## Concrete Cutting Coring Brookfield MA Mass Massachusetts

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The
rays are drawn from o' only to the forces from No. 9 to No. 17 inclusive, and
the special equilibrium concrete polygon is completed between n and c by drawing
them parallel to these rays. On account of the symmetry of loading, we know
that the equilibrium concrete polygon would be exactly similar on the left-hand
side of the concrete arch. In discussing these equilibrium concrete polygons,
we must therefore remember that of the two equilibrium concrete polygons lying
between the extrados and intrados on the right-hand side of the concrete arch,
the upper line represents the line of pressure for a uniform loading over the whole
concrete arch (the first condition of loading), while the lower line on the
right-hand side, and also the one equilibrium concrete polygon which is shown
on the left-hand side of the concrete arch, represent the special equilibrium concrete
polygon for the second condition of loading. An inspection of the equilibrium concrete
polygon for the first condition of loading, shows that it passes everywhere
within the middle third.

The maximum total pressure on a joint, of course,
occurs at the concrete abutment, where the pressure equals 24,750 pounds. Since
the joint is here about 42 inches thick, and a section one foot wide has an
area of 504 square inches, the pressure on the joint is at the rate of 49
pounds per square inch. At the keystone, the actual pressure is 19,750 pounds;
and since the keystone has an area of 228 square inches, the pressure is at the
rate of 87 pounds per square inch. At the joint between forces Nos. 13 and 14,
the line of force passes just inside the edge of the middle third. The ray from
the pole o1' to the joint between concrete Nos. 13 and 14 of the force diagram,
has a scaled length of 20,250 pounds. The joint has a total thickness of about
24 inches, and therefore an area of 288 square inches. This gives an average
pressure of 70 pounds per square inch; but since the line of pressure passes
near the edge of the middle third, we may double it, and say that the maximum
pressure at the upper edge of the joint is 140 pounds per square inch. All of
these pressures for the first condition of loading are so small a proportion of
the crushing strength of any stone such as would be used for an concrete arch,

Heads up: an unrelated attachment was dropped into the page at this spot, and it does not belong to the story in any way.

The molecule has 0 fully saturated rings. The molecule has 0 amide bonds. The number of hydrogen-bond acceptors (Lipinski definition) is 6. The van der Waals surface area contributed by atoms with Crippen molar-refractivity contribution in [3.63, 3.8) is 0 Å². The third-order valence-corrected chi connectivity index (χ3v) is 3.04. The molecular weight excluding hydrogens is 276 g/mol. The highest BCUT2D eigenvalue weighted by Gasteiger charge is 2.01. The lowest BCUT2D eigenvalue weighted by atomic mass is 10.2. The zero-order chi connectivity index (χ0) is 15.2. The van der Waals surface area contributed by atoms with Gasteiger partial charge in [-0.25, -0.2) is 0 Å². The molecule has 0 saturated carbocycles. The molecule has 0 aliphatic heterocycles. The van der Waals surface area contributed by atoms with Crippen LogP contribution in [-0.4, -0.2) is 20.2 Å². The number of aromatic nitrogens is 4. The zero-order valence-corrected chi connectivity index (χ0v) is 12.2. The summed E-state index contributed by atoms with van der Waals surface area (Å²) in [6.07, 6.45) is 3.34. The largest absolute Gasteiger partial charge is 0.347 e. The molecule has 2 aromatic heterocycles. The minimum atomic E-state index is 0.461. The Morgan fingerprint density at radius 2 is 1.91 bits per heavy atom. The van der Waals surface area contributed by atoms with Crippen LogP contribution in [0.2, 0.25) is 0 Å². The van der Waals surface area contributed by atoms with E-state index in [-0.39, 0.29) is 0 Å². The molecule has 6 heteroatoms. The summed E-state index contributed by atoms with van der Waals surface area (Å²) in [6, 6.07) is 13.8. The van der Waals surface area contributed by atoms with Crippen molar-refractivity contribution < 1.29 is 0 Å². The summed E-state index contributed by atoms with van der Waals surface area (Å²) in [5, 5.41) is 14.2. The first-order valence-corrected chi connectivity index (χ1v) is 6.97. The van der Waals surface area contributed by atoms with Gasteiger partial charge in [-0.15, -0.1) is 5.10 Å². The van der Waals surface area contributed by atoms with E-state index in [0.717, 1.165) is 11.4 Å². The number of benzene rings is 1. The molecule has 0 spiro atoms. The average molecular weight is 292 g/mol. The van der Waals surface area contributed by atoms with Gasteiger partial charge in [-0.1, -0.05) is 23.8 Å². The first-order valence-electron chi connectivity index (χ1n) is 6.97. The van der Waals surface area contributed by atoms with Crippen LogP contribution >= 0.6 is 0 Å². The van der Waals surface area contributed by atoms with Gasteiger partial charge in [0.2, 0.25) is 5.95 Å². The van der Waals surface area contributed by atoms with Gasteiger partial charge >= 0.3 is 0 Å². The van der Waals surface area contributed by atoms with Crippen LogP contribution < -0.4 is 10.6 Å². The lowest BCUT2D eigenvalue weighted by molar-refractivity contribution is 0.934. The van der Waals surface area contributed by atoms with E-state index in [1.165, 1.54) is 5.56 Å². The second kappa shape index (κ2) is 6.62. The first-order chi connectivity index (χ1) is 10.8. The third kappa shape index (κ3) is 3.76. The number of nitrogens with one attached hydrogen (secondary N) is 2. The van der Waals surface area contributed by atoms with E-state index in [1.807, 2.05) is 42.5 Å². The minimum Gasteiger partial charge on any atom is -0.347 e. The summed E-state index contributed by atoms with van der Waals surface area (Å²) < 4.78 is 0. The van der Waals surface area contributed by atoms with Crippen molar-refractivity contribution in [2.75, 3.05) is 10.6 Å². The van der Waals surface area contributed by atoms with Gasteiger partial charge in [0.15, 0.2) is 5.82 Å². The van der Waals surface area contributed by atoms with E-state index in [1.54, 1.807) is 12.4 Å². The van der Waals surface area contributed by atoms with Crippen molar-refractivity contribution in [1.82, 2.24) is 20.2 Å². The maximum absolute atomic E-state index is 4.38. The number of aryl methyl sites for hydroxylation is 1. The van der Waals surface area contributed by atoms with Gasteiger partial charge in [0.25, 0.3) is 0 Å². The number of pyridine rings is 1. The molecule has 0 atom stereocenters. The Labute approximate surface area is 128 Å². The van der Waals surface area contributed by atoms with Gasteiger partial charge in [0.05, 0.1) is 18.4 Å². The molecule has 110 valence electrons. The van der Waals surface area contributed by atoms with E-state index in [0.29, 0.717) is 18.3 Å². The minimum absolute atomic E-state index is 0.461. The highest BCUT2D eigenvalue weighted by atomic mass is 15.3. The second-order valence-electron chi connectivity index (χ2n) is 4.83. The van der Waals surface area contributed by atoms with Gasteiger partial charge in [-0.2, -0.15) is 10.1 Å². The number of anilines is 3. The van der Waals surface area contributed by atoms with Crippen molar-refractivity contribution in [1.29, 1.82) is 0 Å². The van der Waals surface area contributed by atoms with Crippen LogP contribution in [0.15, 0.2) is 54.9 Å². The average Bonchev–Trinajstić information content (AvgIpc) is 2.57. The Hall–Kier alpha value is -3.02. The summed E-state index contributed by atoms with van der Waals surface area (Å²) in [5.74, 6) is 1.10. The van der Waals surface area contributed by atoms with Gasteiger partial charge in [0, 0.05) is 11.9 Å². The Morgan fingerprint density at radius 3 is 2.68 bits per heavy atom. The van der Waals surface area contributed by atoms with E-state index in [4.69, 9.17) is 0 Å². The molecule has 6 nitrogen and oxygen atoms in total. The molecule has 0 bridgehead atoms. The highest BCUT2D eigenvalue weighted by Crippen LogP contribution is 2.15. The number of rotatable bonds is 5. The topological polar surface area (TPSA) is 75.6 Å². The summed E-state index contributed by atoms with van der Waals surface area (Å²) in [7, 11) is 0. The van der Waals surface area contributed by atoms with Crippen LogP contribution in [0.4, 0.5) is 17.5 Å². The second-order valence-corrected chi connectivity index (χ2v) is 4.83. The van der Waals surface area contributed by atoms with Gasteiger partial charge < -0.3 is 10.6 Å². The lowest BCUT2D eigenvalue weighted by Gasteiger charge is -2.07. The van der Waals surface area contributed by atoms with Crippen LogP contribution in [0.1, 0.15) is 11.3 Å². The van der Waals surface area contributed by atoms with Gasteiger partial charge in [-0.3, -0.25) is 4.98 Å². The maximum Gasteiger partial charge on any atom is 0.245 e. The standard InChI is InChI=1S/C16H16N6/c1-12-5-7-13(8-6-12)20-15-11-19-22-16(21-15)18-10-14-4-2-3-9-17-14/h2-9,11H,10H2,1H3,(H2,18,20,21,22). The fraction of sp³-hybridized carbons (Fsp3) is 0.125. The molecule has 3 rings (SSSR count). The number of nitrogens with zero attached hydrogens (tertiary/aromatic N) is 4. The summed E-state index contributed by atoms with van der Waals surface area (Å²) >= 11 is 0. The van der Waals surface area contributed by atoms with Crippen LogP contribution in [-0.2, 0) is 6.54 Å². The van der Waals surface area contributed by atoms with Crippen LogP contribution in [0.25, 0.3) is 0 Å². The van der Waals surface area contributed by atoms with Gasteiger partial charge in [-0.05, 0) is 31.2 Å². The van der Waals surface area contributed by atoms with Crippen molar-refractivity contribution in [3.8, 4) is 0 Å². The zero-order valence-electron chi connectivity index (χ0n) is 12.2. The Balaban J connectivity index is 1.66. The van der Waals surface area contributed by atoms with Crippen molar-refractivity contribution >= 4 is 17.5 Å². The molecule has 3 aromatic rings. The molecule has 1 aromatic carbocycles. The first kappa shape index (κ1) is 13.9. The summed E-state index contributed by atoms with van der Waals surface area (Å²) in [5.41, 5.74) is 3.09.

or even of the good quality of mortar which would of course be used in such a
structure, that we may consider the concrete arch as designed, to be perfectly
safe for the first condition of loading. The special equilibrium concrete
polygon for the second condition of loading shows that the stability of the concrete
arch is far more questionable under this condition, since the special equilibrium
concrete polygon passes outside the middle third, especially on the left-hand
haunch of the concrete arch.

The critical joint appears to be between concrete Nos.
4 and 5. The pressure at this joint, as determined by scaling the distance from
the point 02" to the load line between forces Nos. 4 and 5, is
approximately 24,500 pounds. The section of the equilibrium concrete polygon
parallel to this ray passes through the joint at a distance of a little over
three inches from the edge. On the basis of the distribution of pressure at a
joint, the compression at this joint would be confined to a width of 9 inches
from the upper edge, the pressure being zero at a distance of 9 inches from the
edge. This gives an area of pressure of 108 square inches, and an average
pressure of 227 pounds per square inch. At the upper edge of the joint, there
would therefore be a pressure of double this, or 454 pounds per square inch.
This pressure approaches the extreme limit of intensity of pressure which
should be used in concrete arch work; and even this should not be used unless
the concrete were cut and dressed in a strictly first class manner, and the
joints were laid with a first class quality of concrete.

**Are You in ****Brookfield Massachusetts****? Do You
Need Concrete Cutting?**

**We Are Your Local
Concrete Cutting Company**

**Call ****508-283-3135**

**We Service all
surrounding Cities & Towns.**